Workers, labor union representatives, faith leaders and concerned members of the community gathered outside the new J.W. Marriott downtown on Sunday morning to protest workers' loss of wages during construction of the hotel.
The group claims more than 100 workers who built the Marriott were never paid for overtime work by certain subcontractors on the project. Others said they were not compensated for up to two weeks of work near the end of the project.
"Cases like this are far too common in the construction industry scene throughout Nashville, and we are tired of seeing, time and time again, how developers, general contractors, subcontractors and labor brokers never take responsibility for bad labor practices happening under their watch," said Diana Lopez with Worker's Dignity.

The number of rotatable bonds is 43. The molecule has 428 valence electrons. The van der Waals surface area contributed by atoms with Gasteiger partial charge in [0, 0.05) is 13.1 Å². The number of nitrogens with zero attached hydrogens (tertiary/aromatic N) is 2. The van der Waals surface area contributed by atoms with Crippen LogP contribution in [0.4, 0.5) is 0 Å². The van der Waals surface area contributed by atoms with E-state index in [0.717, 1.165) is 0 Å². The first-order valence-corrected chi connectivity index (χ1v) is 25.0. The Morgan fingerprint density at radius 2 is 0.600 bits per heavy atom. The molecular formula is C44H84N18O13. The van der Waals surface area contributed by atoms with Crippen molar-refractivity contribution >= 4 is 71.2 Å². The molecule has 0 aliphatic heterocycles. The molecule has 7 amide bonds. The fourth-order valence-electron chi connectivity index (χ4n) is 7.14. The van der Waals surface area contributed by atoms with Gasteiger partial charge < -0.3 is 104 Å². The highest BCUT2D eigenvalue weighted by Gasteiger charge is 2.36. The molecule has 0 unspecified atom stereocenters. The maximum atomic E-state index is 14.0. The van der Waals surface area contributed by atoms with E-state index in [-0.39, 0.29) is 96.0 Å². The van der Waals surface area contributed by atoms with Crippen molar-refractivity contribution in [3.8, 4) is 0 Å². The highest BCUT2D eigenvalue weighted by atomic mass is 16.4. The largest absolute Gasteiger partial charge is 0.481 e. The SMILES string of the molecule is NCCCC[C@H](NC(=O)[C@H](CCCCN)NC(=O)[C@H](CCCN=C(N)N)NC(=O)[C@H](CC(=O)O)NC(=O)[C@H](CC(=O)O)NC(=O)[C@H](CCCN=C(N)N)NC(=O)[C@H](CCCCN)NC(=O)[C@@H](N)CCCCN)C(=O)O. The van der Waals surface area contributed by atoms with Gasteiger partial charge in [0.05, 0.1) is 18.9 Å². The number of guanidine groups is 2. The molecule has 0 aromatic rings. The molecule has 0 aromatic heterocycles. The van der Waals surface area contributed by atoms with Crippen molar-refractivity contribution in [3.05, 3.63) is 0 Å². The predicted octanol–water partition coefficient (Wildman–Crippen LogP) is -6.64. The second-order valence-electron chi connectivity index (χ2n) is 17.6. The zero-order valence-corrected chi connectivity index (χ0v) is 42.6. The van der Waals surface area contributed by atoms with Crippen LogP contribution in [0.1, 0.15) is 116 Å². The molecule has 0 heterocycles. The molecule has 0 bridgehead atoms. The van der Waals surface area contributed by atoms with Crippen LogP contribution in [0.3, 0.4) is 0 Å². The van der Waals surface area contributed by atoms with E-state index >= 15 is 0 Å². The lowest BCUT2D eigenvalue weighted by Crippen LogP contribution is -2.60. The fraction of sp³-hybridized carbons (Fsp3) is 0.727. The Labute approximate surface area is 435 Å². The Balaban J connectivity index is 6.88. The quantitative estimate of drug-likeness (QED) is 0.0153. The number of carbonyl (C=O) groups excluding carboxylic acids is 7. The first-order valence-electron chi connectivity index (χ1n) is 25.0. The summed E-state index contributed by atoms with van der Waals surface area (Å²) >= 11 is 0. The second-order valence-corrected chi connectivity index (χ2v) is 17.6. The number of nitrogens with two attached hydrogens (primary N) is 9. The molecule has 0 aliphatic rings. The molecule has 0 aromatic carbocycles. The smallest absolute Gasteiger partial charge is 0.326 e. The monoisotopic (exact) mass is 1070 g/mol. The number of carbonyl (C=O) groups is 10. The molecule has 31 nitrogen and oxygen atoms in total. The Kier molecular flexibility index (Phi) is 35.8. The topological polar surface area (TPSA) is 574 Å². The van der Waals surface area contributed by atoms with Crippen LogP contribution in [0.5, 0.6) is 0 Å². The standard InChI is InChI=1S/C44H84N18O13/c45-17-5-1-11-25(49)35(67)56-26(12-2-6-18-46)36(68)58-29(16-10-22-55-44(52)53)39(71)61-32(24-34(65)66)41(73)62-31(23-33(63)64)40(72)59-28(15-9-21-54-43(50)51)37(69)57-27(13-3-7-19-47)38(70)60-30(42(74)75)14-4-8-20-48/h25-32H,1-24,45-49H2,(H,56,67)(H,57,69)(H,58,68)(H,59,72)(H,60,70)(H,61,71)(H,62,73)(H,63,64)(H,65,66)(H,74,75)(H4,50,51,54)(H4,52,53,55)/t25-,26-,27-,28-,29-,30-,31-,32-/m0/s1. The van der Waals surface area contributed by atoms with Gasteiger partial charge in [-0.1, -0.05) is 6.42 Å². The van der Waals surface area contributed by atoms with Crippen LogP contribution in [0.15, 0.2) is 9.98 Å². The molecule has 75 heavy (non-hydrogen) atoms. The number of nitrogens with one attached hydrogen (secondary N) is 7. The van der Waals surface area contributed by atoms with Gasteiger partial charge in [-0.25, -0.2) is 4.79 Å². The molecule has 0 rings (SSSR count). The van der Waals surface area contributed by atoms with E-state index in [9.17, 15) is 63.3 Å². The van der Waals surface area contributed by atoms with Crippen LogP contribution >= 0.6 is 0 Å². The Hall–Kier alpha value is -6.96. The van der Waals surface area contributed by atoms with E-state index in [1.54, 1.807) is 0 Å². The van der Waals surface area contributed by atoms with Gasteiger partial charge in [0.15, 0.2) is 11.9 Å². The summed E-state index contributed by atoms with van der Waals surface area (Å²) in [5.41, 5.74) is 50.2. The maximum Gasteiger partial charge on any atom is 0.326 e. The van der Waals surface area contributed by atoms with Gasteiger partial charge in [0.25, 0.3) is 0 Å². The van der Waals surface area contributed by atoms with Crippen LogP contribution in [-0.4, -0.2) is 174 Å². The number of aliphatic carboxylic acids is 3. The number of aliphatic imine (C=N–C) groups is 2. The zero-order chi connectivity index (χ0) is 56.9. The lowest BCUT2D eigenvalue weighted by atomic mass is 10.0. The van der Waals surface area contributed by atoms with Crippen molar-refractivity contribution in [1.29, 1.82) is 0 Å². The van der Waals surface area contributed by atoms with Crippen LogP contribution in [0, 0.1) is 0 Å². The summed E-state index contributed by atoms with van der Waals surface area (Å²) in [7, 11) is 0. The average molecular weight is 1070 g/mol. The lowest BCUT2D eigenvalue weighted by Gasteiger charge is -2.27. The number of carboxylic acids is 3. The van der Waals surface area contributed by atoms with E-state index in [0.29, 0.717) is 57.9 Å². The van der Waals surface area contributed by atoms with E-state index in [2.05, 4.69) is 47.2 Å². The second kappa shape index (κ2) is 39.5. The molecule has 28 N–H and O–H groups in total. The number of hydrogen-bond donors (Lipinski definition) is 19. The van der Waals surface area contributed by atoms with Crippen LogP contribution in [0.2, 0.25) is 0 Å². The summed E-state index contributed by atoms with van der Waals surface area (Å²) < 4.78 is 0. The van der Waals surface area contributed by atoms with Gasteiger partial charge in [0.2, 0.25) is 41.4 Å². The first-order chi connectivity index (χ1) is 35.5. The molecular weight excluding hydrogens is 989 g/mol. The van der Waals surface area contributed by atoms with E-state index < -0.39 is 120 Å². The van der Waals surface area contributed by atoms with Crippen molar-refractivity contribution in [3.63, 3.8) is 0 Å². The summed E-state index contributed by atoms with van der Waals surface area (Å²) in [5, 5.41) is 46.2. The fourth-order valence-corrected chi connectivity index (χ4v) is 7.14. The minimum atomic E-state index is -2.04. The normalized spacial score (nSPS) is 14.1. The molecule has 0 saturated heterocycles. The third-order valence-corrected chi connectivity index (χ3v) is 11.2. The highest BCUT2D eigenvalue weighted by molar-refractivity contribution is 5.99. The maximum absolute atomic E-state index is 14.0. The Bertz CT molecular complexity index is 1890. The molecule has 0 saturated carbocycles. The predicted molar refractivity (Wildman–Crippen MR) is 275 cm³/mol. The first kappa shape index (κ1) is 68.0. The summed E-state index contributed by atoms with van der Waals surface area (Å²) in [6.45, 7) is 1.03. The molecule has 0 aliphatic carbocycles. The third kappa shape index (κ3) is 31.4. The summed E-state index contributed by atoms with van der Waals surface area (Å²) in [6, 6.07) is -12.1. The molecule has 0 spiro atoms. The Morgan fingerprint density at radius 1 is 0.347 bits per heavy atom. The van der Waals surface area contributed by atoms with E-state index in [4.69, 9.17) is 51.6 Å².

The $285 million, 33-story hotel opened in July 2018. It's located on the corner of Eighth Avenue South and Demonbreun Street.
"It is clear that there is a moral crisis in how business is conducted in Nashville," said Vanderbilt Divinity School student Crosby Palmer. "We have to stand on the side of all workers when they suffer injustices and abuses trying to earn a living to support their families. We can do better by working people and we expect Turnberry, Skanska and Mr. Drywall to do better by them, too."
A federal lawsuit was filed in June against Mr. Drywall and First Class Interiors, two subcontractors involved with the project.
The lawsuit claims the Florida-based company violated the Fair Labor Standards Act for failing to compensate workers the federal minimum wage or overtime pay (time and a half) for hours exceeding the normal 40-hour work week.
The suit alleges that the company "willfully filed fraudulent information returns [with the IRS] classifying Plaintiffs as independent contractors rather than employees. As a result, Plantiffs have been prejudiced in the amount of wages paid due to their misclassification."
Additionally, the group claims the company retaliated against workers by firing anyone who complained about their wages.